Reviewed byDock-OckVote: 9/10
You Only Live Twice is pure Comic Book entertaiment. James Bond is very much the superhero character he was in Goldfinger, and every scene is like a panel in a Comic Book and filled with entertaining excitement. In truth, it is though the feel and style that was vibrant throughout Goldfinger  leapfrogged the dull Thunderball  and found it's way to Japan. Twice is a beautiful looking and sounding addition to the Bond movies, and one is glad Sean Connery didn't really resign from the role of Bond and did indeed Live Twice.
By jettisoning most of Ian Flemmings original story You Only Live Twice, in wich an amnesiac Bond Hunts down Blofeld in Japanese castles, Broccoli and Saltzman have ridden themselves of the same problem evident in Thunderball : Slow Movement, Uninterested Audiences. Thunderball may have been a success, but this was probably due to the Bondmania wich raged through the mid sixties like a giant inferno. Luckily for the fans of the eye popping spectacles the Bond series is famous for, You Only Live Twice contains no such problems of dreary moments of boardom. In its place we have a Space Age actioneer written by childrens author Roald Dahl, and an entertaining and swift director in Lewis Gilbert, who seems more suited to Bond than any director yet.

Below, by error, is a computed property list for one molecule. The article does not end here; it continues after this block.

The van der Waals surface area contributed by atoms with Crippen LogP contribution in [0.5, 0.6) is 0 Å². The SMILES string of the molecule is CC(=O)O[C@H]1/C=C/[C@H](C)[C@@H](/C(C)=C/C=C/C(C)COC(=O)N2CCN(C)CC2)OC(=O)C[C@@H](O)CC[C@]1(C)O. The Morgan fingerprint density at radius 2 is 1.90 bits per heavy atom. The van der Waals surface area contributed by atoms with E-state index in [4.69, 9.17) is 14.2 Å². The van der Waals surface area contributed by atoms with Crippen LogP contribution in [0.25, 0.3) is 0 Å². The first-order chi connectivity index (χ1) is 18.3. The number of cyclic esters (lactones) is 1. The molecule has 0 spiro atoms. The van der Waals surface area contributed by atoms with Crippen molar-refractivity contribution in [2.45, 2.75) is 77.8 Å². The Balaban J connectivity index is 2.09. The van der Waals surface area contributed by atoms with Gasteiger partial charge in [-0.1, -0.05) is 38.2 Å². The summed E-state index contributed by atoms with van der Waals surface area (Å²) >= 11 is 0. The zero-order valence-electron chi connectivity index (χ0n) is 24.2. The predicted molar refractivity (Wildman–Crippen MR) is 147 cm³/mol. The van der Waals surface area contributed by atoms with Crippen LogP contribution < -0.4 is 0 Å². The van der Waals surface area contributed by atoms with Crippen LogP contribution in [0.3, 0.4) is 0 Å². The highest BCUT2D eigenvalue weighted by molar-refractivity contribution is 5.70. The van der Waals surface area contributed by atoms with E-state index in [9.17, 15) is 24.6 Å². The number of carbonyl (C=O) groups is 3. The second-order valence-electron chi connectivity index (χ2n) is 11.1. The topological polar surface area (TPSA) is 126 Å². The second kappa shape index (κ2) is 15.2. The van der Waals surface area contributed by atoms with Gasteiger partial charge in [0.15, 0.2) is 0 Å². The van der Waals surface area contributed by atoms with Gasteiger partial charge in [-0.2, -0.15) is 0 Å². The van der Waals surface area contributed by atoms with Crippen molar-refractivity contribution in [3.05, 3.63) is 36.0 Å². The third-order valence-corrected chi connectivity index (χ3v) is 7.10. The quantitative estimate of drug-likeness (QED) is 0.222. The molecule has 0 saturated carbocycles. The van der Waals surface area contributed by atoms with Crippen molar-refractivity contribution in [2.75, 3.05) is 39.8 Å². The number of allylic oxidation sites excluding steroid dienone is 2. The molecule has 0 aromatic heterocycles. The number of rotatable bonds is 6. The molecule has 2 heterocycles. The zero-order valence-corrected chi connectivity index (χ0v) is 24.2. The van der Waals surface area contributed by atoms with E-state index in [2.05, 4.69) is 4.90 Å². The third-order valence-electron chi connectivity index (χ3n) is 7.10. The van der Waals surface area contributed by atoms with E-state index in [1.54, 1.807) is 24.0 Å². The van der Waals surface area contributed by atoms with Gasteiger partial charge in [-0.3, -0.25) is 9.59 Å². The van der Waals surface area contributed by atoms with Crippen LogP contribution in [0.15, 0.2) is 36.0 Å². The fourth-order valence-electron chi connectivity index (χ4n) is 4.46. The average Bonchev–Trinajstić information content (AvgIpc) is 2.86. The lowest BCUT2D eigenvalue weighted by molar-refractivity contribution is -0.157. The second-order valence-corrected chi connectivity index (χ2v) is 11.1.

It has been said before, but the real star of the show is Ken Adams sets. His wondefull Volcano set wich Blofeld uses is one of the most memorable in Cinema history. Add to this the Japanese sets, the Submarines [M's Offices], Tanaka's Lair, and the real sense of Japanese authenticy. Adam deserves an Oscar for this movie alone. For his total contributions to Bond and other movies, there is no Award yet created.
Donald Pleasence makes a very creepy Blofeld. He is perhaps the ultimate Blofeld. His scenes with the other cast members show the complete acting skills of a fine actor. Twice also contains one of Desmonde Lywellyn's funniest performances as Q,and one of Q's finest creations, the Little Nellie Helicopter. Little Nellie is every Bond fans dreams, personally i think it would be lovely to soar above rural England in Nellie, let alone Japan! Some guys have all the luck! Twice also has one of John Barry's most beautiful themes,and songs sung by Nancie Sinatra.
The only real let down this time is Sean Connery. He makes any Bond film look good, but this time doesn't look as though he is enjoying himself all that much. This is a petty bacause Twice itself is a very impressive and enjoyable Bond movie, with some of the best sets, Action sequences and Acting in the entire series.
Reviewed byCoventryVote: 9/10